15:35: In writing his first book, which focused extensively on economists, Julian came across Alvin Toffler’s name repeatedly. Upon delving further into research for his paper on Toffler, he got a bit more than he expected: “To be totally frank, I did not expect, when I started looking into it, that I would end up finding a story, from the Chinese perspective, of very significant interest that was more than just an intellectual craze or fad, but that really connected to fundamental questions about technology policy, how the Chinese state should support new technologies, and in a sense, the future that the Chinese leadership was envisioning for China itself.”

22:31: Technology policy, and mastering the implementation of such policy, has been a focus for Chinese leadership stretching to the beginning of reform and opening. Julian explains the importance of science and technology policy as China opened to the world: “We see a global information technology revolution occurring, and worry among Chinese leaders that, just as they’re opening to the world, just as China is beginning its process of catching up, maybe they’ll be left behind again. And the impetus to try to get ahead of the information technology revolution, which is one of the central goals that Deng and Zhao work on together, is, I think, a crucial aspect of the 1980s that we haven’t really understood so well thus far.”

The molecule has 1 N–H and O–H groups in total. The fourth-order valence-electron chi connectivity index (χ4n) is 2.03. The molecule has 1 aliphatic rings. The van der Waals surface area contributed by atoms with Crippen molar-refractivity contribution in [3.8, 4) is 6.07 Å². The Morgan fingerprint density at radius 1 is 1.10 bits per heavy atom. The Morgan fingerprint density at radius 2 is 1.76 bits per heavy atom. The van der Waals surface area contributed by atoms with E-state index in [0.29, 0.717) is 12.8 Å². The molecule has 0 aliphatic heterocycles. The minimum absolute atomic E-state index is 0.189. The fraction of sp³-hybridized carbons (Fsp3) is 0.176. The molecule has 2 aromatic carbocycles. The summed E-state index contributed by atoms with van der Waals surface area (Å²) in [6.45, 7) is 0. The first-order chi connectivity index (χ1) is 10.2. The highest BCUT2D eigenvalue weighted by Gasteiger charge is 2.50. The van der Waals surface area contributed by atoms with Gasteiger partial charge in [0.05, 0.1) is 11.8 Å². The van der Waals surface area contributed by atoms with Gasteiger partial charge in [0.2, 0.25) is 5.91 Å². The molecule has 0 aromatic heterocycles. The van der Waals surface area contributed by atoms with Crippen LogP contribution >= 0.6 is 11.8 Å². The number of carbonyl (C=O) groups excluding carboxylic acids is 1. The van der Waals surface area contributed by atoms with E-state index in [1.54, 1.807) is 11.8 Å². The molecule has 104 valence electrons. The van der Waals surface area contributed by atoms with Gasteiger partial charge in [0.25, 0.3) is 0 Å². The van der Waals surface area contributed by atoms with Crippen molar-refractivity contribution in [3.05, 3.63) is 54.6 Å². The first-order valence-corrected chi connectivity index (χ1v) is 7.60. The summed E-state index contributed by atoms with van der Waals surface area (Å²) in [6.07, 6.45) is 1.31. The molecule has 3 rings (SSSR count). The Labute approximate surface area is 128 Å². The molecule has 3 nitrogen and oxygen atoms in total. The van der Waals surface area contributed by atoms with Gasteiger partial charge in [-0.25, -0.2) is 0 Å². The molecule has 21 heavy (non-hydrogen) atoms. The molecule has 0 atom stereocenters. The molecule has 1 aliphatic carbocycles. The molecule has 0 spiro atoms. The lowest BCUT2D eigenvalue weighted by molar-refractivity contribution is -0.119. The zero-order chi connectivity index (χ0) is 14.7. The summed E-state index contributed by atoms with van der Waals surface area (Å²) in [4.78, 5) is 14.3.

32:21: Science and technology are venerated in China in a way that draws a stark contrast with the United States. “The nerds are the jocks in high school,” says Jeremy, to which Kaiser remarks, “Exactly. But they don’t ride by in the Camaro and shout, ‘Jock!’” Julian explains what this means on a broader scale: “We need to begin by looking at [Chinese technology] on its own terms, before we import our own ideas onto it. The reason that studying the transnational flow of ideas, someone like Toffler becoming big in China — the reason that can be so revealing, I think, is that it allows us to accentuate dimensions that differ or are unusual, or are surprising to observers from outside, again centering on that Chinese perspective, the Chinese leadership’s view of these things, and how certain ideas play there in a different way than how they play in the United States.”


Jeremy: A 2006 People’s Daily interview with Alvin Toffler, who, contrary to popular belief, has some interesting ideas.

Julian: Poems by W. S. Merwin, “The Hydra” in particular, and Nine Continents: A Memoir In and Out of China, by Xiaolu Guo.

Kaiser: Enlightenment Now: The Case for Reason, Science, Humanism, and Progress, by Steven Pinker, and “The Two Cultures,” an essay by C. P. Snow.

Apr 18, 2019

China's most famous Canadian, Mark Rowswell, became famous — or at least "feimerse" — after appearing in the Spring Festival Gala on CCTV in 1990. In recent years, he's pioneered a hybrid between the xiangsheng (相声 xiàngsheng; crosstalk) for which he's known and Western-style stand-up comedy. Mark joined Anthony Tao and David Moser at the storied Bookworm on the final night of the Bookworm Literary Festival on March 30 to talk about the Chinese language, comedy, and the difficulties of Chinese soft power.